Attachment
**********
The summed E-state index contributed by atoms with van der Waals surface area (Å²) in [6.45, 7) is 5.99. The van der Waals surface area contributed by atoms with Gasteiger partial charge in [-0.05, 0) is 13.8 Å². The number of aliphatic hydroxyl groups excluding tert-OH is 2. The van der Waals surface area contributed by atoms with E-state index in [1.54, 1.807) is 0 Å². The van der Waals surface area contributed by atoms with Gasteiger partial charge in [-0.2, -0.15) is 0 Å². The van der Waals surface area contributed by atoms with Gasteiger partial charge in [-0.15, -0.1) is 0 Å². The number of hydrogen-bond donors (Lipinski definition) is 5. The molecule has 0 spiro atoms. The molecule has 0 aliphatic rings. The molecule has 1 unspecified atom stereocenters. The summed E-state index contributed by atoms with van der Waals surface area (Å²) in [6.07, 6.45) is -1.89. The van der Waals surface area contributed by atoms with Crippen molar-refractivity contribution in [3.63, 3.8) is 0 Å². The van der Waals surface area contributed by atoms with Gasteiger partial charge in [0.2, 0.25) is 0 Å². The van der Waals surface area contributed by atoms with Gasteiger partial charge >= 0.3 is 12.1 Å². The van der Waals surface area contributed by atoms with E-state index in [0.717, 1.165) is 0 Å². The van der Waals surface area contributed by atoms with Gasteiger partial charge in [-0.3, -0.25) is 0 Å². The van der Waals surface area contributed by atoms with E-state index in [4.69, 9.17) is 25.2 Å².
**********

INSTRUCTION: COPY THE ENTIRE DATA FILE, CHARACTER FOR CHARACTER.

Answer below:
The summed E-state index contributed by atoms with van der Waals surface area (Å²) in [6.45, 7) is 5.99. The van der Waals surface area contributed by atoms with Gasteiger partial charge in [-0.05, 0) is 13.8 Å². The number of aliphatic hydroxyl groups excluding tert-OH is 2. The van der Waals surface area contributed by atoms with E-state index in [1.54, 1.807) is 0 Å². The van der Waals surface area contributed by atoms with Gasteiger partial charge in [-0.2, -0.15) is 0 Å². The van der Waals surface area contributed by atoms with Gasteiger partial charge in [-0.15, -0.1) is 0 Å². The number of hydrogen-bond donors (Lipinski definition) is 5. The molecule has 0 spiro atoms. The molecule has 0 aliphatic rings. The molecule has 1 unspecified atom stereocenters. The summed E-state index contributed by atoms with van der Waals surface area (Å²) in [6.07, 6.45) is -1.89. The van der Waals surface area contributed by atoms with Crippen molar-refractivity contribution in [3.63, 3.8) is 0 Å². The van der Waals surface area contributed by atoms with Gasteiger partial charge in [0.2, 0.25) is 0 Å². The van der Waals surface area contributed by atoms with Gasteiger partial charge >= 0.3 is 12.1 Å². The van der Waals surface area contributed by atoms with E-state index in [0.717, 1.165) is 0 Å². The van der Waals surface area contributed by atoms with Gasteiger partial charge in [-0.3, -0.25) is 0 Å². The van der Waals surface area contributed by atoms with E-state index in [4.69, 9.17) is 25.2 Å².